A Nation of Weenies Starts with No Play at Recess
Just about every adult in America remembers recess but a growing number of children do not. I remember my recess run-in with Carlos in the 8th grade and I see a the scar every day in the mirror. He was a tough guy on the schoolyard and me not so much. We argued over Ana the dark haired beauty we both has a crush on. He got in the first punch and split my top lip against my teeth. Blood was seemingly everywhere and I fought back. Not sure who won or lost but it didn't matter when the teacher intervened. Yes, we both got in trouble at school and home. We became school friends. For the record, I got the girl.
A school in Auckland, New Zealand ditched the rules (video) and is losing the bullies.
Chaos may reign at Swanson Primary School with children climbing trees, riding skateboards and playing bullrush during playtime, but surprisingly the students don't cause bedlam, the principal says.
The school is actually seeing a drop in bullying, serious injuries and vandalism, while concentration levels in class are increasing.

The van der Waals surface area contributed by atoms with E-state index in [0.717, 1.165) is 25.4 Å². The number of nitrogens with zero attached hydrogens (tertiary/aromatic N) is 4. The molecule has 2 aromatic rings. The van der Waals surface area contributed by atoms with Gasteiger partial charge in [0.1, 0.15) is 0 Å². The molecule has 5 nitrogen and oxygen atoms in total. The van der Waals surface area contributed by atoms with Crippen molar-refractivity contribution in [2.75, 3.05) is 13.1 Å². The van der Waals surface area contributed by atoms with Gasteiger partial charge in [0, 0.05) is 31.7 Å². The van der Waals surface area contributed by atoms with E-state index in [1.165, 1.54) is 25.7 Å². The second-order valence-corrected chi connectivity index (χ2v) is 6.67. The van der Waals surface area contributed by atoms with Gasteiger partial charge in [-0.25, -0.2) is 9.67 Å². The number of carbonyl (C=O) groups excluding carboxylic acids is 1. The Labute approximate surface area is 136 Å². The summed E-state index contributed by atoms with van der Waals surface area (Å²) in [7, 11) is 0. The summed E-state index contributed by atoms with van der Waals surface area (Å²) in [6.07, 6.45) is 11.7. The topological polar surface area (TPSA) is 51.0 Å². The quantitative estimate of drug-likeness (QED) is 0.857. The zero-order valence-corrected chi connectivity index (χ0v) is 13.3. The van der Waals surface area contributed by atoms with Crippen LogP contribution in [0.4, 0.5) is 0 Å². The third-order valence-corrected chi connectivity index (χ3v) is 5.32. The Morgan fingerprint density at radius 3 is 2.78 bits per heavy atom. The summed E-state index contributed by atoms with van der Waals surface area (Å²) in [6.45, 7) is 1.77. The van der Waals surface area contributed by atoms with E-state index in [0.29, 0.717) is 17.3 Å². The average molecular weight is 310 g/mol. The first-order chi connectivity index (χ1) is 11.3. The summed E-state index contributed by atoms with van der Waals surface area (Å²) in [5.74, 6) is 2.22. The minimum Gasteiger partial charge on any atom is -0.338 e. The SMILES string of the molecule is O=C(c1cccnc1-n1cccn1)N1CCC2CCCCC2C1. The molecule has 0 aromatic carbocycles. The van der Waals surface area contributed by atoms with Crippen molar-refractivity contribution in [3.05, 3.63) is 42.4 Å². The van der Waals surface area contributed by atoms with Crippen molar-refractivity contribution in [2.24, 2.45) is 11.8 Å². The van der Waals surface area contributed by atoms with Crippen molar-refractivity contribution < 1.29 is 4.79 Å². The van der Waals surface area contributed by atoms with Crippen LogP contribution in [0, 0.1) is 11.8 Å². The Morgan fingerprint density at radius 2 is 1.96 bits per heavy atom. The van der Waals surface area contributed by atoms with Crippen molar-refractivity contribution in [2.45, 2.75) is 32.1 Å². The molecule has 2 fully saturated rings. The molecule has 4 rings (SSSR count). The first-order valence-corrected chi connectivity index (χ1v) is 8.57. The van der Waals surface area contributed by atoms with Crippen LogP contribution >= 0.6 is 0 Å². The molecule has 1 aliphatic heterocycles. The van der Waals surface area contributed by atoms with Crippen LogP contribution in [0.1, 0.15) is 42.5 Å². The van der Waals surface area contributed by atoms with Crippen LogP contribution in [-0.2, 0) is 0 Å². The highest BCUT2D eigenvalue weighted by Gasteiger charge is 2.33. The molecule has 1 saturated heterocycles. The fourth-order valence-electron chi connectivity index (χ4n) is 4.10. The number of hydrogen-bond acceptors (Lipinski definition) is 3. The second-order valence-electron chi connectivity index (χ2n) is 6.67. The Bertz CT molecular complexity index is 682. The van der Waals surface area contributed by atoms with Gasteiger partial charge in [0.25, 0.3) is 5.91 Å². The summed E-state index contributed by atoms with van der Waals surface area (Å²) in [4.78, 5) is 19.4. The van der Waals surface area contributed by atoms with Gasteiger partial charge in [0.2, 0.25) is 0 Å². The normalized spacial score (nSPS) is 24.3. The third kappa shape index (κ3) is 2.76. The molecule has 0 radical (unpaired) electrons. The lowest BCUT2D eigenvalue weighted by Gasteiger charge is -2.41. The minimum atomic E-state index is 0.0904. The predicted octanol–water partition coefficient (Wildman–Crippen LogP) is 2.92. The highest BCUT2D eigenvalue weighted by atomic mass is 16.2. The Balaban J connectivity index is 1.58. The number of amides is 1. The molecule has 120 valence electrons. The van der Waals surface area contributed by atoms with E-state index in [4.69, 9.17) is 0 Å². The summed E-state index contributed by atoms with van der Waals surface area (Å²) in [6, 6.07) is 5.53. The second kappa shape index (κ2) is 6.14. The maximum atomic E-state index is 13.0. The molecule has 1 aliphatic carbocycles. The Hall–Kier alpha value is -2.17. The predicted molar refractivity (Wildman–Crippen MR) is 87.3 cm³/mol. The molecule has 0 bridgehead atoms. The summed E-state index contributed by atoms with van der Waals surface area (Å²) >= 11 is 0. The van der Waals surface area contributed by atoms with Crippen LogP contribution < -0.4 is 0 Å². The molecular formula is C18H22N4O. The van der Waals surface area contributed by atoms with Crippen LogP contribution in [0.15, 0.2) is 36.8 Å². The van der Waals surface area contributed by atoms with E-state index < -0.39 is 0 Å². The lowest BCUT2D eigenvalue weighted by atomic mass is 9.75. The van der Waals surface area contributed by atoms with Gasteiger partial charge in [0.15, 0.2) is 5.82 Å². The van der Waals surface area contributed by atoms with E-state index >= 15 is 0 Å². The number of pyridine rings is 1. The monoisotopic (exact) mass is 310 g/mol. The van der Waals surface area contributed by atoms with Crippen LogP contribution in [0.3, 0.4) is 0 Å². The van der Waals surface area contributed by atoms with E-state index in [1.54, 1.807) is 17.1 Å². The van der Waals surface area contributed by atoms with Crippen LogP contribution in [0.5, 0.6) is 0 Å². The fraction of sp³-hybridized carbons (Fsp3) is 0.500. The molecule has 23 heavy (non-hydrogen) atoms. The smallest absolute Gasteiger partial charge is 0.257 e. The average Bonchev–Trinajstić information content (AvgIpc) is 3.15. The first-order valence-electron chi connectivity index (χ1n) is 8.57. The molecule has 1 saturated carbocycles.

Principal Bruce McLachlan rid the school of playtime rules as part of a successful university experiment.
"We want kids to be safe and to look after them, but we end up wrapping them in cotton wool when in fact they should be able to fall over."
Here in the United States a Long Island school did the opposite and banned all games during recess. Many of the parents believe it was done to prevent a lawsuit.
Obesity rates are epidemic in American children. Instead of natural play, many want to ban it then substitute with structured programs that reinforce exercise like the NFL Play 60 and Michelle Obama's Let's Move campaigns. I'm all for these programs as part of the solution, not a substitution for natural play. Kids with involved parents don't need corporate entities or government telling them how to play.
Studies show kids who play hard and take risks turn out less dependent as adults. Play matters throughout our entire lifetime. Think about your bruises and maybe fractured or broken bones. Aren't some of them fond memories? Mine are. Play as children helps establish and comprehend hierarchy, a natural part of development and lifelong existence. The king or queen of the hill is not necessarily a bully. We should always fight against real bullying, but enough of the kids in a bubble wrap world.